"When Numbers Get Serious": A Study Of Plain English Usage In Briefs Filed Before The New York Court Of Appeals
This article describes the results of a study of briefs filed in the New York Court of Appeals between 1969 and 2008. In particular, portions of these briefs were analyzed using the Flesch Reading Ease test and the Flesh-Kincaid test. The first of these tests claims to determine how "readable" a piece of text might be, and the second expresses its results in terms of the grade level a hypothetical reader should have attained before the given text becomes "readable."
Both of these tests are fallible, especially when used to determine the actual "readability" of a piece of text, but both provide a fixed point from which to compare different pieces of writing. And they are of particular interest to those interested in legal writing pedagogy because both tests measure aspects of Plain English such as the number of syllables in a word and the number of words in a sentence.
The study's results will be disappointing to those who expect to see the influence of legal writing education reflected in the nature of practitioner writing. Far from showing an increase in Plain English use, the study records that legal writing in practice -- at least in New York State -- appears to have become significantly less plain since 1969. The study provides results for briefs filed in both civil and criminal matters and gives reading ease, grade level, average words per sentence, average sentences per paragraph, and incidence of passive voice scores for eight briefs each year between 1969 and 2008. In all but passive voice incidence, the results show a tendency for legal writing to become less "plain" over the years.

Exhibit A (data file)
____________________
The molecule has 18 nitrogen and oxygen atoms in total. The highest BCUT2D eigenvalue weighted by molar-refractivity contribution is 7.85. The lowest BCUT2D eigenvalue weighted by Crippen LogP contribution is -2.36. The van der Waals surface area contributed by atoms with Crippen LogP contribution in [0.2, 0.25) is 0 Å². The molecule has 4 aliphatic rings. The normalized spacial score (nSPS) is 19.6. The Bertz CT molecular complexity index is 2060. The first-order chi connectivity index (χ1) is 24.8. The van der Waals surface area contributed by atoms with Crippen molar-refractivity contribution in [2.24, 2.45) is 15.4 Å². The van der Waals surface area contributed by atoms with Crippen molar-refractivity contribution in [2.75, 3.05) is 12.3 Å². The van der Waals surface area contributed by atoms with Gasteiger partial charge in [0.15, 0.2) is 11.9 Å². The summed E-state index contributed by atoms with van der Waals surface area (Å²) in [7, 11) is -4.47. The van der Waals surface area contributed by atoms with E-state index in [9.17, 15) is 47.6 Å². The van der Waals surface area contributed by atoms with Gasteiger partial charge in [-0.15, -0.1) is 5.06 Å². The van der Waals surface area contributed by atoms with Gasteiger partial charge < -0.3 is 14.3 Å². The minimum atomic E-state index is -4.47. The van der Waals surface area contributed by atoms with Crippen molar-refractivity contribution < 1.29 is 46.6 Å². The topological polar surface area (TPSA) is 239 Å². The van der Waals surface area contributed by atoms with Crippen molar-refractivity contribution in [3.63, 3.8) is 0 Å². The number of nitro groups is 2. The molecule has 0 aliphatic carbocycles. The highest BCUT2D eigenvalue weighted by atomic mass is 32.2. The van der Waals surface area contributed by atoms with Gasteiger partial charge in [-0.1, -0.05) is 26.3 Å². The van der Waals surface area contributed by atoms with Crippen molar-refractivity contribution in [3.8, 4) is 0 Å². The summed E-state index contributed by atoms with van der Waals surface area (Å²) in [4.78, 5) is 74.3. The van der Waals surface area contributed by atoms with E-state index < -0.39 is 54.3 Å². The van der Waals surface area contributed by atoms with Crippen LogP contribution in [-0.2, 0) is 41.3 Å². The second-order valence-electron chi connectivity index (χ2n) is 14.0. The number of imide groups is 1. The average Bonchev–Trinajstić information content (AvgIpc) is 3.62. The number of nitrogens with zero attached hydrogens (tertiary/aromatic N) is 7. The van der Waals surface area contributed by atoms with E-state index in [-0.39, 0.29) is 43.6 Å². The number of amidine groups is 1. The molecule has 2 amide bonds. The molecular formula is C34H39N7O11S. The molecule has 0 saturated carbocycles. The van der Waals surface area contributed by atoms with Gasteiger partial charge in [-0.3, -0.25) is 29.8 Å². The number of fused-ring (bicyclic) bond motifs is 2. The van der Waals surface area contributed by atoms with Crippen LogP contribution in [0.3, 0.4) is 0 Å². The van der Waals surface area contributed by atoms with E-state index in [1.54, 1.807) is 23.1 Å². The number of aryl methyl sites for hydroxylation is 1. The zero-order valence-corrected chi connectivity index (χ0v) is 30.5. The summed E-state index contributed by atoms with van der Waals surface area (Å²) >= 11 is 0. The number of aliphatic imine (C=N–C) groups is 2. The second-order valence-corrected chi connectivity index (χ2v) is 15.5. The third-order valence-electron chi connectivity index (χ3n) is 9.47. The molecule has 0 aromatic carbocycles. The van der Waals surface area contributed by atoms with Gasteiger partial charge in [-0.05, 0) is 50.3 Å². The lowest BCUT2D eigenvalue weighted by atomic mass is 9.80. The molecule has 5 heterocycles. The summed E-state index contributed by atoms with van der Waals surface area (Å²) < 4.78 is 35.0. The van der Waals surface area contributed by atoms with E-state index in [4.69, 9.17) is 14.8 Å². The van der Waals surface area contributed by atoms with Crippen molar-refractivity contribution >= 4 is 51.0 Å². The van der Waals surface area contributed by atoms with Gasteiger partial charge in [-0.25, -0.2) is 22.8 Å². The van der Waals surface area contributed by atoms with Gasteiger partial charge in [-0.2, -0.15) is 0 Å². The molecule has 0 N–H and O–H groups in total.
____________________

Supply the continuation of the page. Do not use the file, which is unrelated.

The article suggests several possible reasons for the survey's results, and although the data do not point to a definite cause for the results, the article concludes that lawyer choice might be the most plausible explanation. Put simply, lawyers might not see any benefit to changing a practice style that has been considered acceptable in the past, even though judges, in particular, have been -- and remain -- highly critical of the quality of lawyer writing. Such criticisms, though, do not often obviously rise to the level of a judge changing the result of a case because of the poor quality of lawyer writing, and therefore lawyers likely see no benefit to the time-consuming and difficult task of changing their writing styles.
Ian Gallacher. ""When Numbers Get Serious": A Study Of Plain English Usage In Briefs Filed Before The New York Court Of Appeals" Suffolk University Law Review (2013).
Available at: http://works.bepress.com/ian_gallacher/18